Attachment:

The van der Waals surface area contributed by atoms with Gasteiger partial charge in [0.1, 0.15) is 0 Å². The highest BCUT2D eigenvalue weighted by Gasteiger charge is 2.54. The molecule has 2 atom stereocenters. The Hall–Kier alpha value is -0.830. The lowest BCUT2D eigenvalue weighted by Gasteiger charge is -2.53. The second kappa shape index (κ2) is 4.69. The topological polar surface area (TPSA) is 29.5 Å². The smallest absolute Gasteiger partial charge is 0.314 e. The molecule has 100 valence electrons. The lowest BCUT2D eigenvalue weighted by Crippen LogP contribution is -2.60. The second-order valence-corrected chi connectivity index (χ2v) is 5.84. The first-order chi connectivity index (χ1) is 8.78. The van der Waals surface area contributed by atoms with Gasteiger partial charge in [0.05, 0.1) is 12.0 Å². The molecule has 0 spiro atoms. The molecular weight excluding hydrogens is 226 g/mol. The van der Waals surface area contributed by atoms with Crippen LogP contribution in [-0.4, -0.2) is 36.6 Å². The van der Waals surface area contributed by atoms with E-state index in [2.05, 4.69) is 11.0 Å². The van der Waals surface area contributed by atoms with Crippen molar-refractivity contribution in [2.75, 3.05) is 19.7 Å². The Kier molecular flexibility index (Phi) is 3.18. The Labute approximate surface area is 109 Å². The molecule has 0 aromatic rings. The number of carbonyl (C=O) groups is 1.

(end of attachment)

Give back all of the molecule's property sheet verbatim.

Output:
The van der Waals surface area contributed by atoms with Gasteiger partial charge in [0.1, 0.15) is 0 Å². The highest BCUT2D eigenvalue weighted by Gasteiger charge is 2.54. The molecule has 2 atom stereocenters. The Hall–Kier alpha value is -0.830. The lowest BCUT2D eigenvalue weighted by Gasteiger charge is -2.53. The second kappa shape index (κ2) is 4.69. The topological polar surface area (TPSA) is 29.5 Å². The smallest absolute Gasteiger partial charge is 0.314 e. The molecule has 100 valence electrons. The lowest BCUT2D eigenvalue weighted by Crippen LogP contribution is -2.60. The second-order valence-corrected chi connectivity index (χ2v) is 5.84. The first-order chi connectivity index (χ1) is 8.78. The van der Waals surface area contributed by atoms with Gasteiger partial charge in [0.05, 0.1) is 12.0 Å². The molecule has 0 spiro atoms. The molecular weight excluding hydrogens is 226 g/mol. The van der Waals surface area contributed by atoms with Crippen LogP contribution in [-0.4, -0.2) is 36.6 Å². The van der Waals surface area contributed by atoms with E-state index in [2.05, 4.69) is 11.0 Å². The van der Waals surface area contributed by atoms with Crippen molar-refractivity contribution in [2.75, 3.05) is 19.7 Å². The Kier molecular flexibility index (Phi) is 3.18. The Labute approximate surface area is 109 Å². The molecule has 0 aromatic rings. The number of carbonyl (C=O) groups is 1.